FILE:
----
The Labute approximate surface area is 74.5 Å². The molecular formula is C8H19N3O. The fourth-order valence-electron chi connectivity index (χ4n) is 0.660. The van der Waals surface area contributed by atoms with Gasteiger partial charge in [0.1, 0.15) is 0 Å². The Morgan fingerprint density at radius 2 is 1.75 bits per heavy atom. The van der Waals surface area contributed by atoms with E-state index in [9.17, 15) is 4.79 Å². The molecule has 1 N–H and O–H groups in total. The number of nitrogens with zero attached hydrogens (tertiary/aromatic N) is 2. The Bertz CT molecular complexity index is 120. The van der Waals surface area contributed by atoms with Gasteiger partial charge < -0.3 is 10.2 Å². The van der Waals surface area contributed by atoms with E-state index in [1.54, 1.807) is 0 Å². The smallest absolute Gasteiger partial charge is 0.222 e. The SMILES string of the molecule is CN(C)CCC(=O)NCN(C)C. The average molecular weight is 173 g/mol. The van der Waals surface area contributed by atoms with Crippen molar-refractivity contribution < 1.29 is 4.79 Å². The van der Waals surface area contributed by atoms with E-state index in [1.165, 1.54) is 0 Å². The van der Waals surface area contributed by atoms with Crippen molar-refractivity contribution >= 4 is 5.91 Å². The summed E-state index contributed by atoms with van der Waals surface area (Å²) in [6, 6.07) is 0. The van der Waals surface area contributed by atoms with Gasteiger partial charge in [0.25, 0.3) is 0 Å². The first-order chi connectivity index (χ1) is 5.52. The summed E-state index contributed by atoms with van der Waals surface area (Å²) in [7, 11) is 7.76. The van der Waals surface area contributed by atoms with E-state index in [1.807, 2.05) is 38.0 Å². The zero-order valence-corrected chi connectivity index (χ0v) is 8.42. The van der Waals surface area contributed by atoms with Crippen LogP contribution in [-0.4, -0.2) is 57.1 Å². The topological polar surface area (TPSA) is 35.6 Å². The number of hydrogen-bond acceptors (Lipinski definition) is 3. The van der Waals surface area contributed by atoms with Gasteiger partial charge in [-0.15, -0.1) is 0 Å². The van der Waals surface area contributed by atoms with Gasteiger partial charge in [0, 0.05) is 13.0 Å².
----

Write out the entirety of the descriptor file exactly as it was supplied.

The Labute approximate surface area is 74.5 Å². The molecular formula is C8H19N3O. The fourth-order valence-electron chi connectivity index (χ4n) is 0.660. The van der Waals surface area contributed by atoms with Gasteiger partial charge in [0.1, 0.15) is 0 Å². The Morgan fingerprint density at radius 2 is 1.75 bits per heavy atom. The van der Waals surface area contributed by atoms with E-state index in [9.17, 15) is 4.79 Å². The molecule has 1 N–H and O–H groups in total. The number of nitrogens with zero attached hydrogens (tertiary/aromatic N) is 2. The Bertz CT molecular complexity index is 120. The van der Waals surface area contributed by atoms with Gasteiger partial charge < -0.3 is 10.2 Å². The van der Waals surface area contributed by atoms with E-state index in [1.54, 1.807) is 0 Å². The smallest absolute Gasteiger partial charge is 0.222 e. The SMILES string of the molecule is CN(C)CCC(=O)NCN(C)C. The average molecular weight is 173 g/mol. The van der Waals surface area contributed by atoms with Crippen molar-refractivity contribution < 1.29 is 4.79 Å². The van der Waals surface area contributed by atoms with E-state index in [1.165, 1.54) is 0 Å². The van der Waals surface area contributed by atoms with Crippen molar-refractivity contribution >= 4 is 5.91 Å². The summed E-state index contributed by atoms with van der Waals surface area (Å²) in [6, 6.07) is 0. The van der Waals surface area contributed by atoms with Gasteiger partial charge in [0.25, 0.3) is 0 Å². The first-order chi connectivity index (χ1) is 5.52. The summed E-state index contributed by atoms with van der Waals surface area (Å²) in [7, 11) is 7.76. The van der Waals surface area contributed by atoms with E-state index in [1.807, 2.05) is 38.0 Å². The zero-order valence-corrected chi connectivity index (χ0v) is 8.42. The van der Waals surface area contributed by atoms with Crippen LogP contribution in [-0.4, -0.2) is 57.1 Å². The topological polar surface area (TPSA) is 35.6 Å². The number of hydrogen-bond acceptors (Lipinski definition) is 3. The van der Waals surface area contributed by atoms with Gasteiger partial charge in [-0.15, -0.1) is 0 Å². The van der Waals surface area contributed by atoms with Gasteiger partial charge in [0, 0.05) is 13.0 Å².